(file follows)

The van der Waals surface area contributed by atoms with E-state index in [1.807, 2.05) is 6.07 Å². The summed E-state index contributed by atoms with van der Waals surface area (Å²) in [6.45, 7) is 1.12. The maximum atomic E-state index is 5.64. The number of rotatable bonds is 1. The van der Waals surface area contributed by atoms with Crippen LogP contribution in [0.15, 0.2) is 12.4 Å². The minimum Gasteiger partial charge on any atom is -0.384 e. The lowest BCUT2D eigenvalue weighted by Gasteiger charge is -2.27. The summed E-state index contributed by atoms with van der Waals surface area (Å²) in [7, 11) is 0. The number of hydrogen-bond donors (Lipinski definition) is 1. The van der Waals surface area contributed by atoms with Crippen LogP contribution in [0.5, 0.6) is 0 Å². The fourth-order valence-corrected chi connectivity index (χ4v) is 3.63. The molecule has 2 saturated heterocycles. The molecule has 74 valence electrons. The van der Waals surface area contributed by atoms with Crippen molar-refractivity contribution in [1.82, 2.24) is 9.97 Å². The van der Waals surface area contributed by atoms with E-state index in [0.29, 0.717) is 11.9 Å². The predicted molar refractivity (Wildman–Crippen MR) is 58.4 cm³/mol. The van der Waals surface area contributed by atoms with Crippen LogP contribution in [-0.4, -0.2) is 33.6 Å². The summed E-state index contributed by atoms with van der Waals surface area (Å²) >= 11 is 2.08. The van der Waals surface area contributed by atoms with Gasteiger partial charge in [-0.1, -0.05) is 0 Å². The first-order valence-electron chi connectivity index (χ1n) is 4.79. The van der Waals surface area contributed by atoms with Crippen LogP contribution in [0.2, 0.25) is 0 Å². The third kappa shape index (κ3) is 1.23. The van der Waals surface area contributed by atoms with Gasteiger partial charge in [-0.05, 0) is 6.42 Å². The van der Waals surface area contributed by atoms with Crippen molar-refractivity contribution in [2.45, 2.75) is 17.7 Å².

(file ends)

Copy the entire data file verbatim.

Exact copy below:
The van der Waals surface area contributed by atoms with E-state index in [1.807, 2.05) is 6.07 Å². The summed E-state index contributed by atoms with van der Waals surface area (Å²) in [6.45, 7) is 1.12. The maximum atomic E-state index is 5.64. The number of rotatable bonds is 1. The van der Waals surface area contributed by atoms with Crippen LogP contribution in [0.15, 0.2) is 12.4 Å². The minimum Gasteiger partial charge on any atom is -0.384 e. The lowest BCUT2D eigenvalue weighted by Gasteiger charge is -2.27. The summed E-state index contributed by atoms with van der Waals surface area (Å²) in [7, 11) is 0. The number of hydrogen-bond donors (Lipinski definition) is 1. The van der Waals surface area contributed by atoms with Crippen LogP contribution in [0.5, 0.6) is 0 Å². The fourth-order valence-corrected chi connectivity index (χ4v) is 3.63. The molecule has 2 saturated heterocycles. The molecule has 74 valence electrons. The van der Waals surface area contributed by atoms with Crippen molar-refractivity contribution in [1.82, 2.24) is 9.97 Å². The van der Waals surface area contributed by atoms with E-state index in [0.29, 0.717) is 11.9 Å². The predicted molar refractivity (Wildman–Crippen MR) is 58.4 cm³/mol. The van der Waals surface area contributed by atoms with Crippen LogP contribution in [-0.4, -0.2) is 33.6 Å². The summed E-state index contributed by atoms with van der Waals surface area (Å²) >= 11 is 2.08. The van der Waals surface area contributed by atoms with Gasteiger partial charge in [-0.1, -0.05) is 0 Å². The first-order valence-electron chi connectivity index (χ1n) is 4.79. The van der Waals surface area contributed by atoms with Crippen LogP contribution in [0.2, 0.25) is 0 Å². The third kappa shape index (κ3) is 1.23. The van der Waals surface area contributed by atoms with Gasteiger partial charge in [-0.05, 0) is 6.42 Å². The van der Waals surface area contributed by atoms with Crippen molar-refractivity contribution in [2.45, 2.75) is 17.7 Å².